Turing himself suggested that the test might not be the best way to measure machine intelligence, as it relies on the subjective interpretation of the responses. Nevertheless, the test has been widely influential, and is still used today as a way of thinking about the relationship between humans and machines.
The Chinese Room
The Chinese Room is a thought experiment by John Searle that attempts to show that a machine cannot be said to be truly intelligent, even if it can successfully imitate human conversation. The experiment is set up as follows: imagine a room in which a person sits at a desk, with a set of rules and a supply of symbols. This person is tasked with responding to questions by manipulating the symbols according to the rules. Now, imagine that the person in the room does not speak Chinese, but the questions asked and the responses given are in Chinese. Searle argues that, despite the fact that the person in the room can generate seemingly intelligent responses to questions, they are not actually understanding the Chinese conversation. This is because they are simply following rules, without any understanding of the meaning of the symbols.
Searle's argument is that, even if a machine could perfectly mimic human conversation, it would not actually be intelligent. This is because intelligence requires understanding, something that machines cannot (currently) achieve. The Chinese Room thought experiment is one way of trying to show that current artificial intelligence technology is not truly intelligent.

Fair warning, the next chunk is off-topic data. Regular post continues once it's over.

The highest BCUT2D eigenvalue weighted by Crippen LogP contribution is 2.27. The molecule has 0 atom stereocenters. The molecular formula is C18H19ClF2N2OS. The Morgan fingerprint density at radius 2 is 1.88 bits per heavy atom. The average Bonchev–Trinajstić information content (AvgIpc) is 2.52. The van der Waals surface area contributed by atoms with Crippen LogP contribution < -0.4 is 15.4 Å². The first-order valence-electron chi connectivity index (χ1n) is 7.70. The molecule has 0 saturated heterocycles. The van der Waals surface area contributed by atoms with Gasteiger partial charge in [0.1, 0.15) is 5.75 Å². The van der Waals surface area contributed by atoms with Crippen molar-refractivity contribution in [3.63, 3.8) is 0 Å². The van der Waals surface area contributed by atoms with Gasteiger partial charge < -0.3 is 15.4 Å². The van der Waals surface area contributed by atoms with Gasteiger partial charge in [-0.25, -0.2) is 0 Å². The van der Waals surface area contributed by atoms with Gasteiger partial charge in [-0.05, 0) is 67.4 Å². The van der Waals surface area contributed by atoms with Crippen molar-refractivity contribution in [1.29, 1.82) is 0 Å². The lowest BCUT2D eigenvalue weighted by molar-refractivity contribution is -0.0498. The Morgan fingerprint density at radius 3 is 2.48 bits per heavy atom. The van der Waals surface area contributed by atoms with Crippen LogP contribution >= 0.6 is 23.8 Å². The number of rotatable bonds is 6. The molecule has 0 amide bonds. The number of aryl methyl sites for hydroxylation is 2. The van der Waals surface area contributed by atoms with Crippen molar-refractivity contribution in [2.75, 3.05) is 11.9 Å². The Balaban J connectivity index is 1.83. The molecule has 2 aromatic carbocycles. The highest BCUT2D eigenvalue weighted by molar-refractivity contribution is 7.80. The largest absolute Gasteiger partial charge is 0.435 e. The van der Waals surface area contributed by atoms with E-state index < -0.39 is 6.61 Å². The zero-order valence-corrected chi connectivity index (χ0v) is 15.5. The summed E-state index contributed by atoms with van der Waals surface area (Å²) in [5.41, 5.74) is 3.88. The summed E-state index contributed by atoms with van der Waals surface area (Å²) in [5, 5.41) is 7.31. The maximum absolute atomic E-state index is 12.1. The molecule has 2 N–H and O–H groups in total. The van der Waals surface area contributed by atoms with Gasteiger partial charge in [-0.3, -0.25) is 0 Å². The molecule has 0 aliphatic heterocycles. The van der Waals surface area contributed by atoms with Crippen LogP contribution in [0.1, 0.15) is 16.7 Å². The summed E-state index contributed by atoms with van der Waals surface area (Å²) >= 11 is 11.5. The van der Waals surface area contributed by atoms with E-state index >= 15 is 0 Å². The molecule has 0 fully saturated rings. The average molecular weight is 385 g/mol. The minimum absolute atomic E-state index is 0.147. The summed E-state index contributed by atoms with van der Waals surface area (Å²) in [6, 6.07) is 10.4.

Beyond physical properties - Mary's room
Frank Jackson's famous "Mary's Room" thought experiment is often used to argue that physicalism is false. The argument goes as follows:
Suppose that Mary is a brilliant scientist who has spent her whole life in a black-and-white room. She knows everything there is to know about the physics of her room, but she has never seen any color.
One day, she is released from her room and sees a red apple for the first time. Jackson argues that Mary learns something new when she sees the apple, namely, what it is like to see red. But since she didn't know what it was like to see red before, it follows that her previous knowledge was incomplete.
Physicalism, the view that everything is physical, implies that all knowledge is physical. But if all knowledge is physical, then Mary's previous knowledge was incomplete. Therefore, physicalism must be false.
Critics of Jackson's argument point out that it relies on a false dichotomy between the physical and the mental. Just because Mary learns something new when she sees the apple doesn't mean that her previous knowledge was physical. It could be that she learns something new about the mental state of seeing red.
In response, Jackson has conceded that his argument does not show that physicalism is false. However, he still maintains that it shows that physicalism is incomplete. Even if the mental state of seeing red is physical, there could be other mental states that are not physical. Therefore, physicalism is not a complete theory of the mind.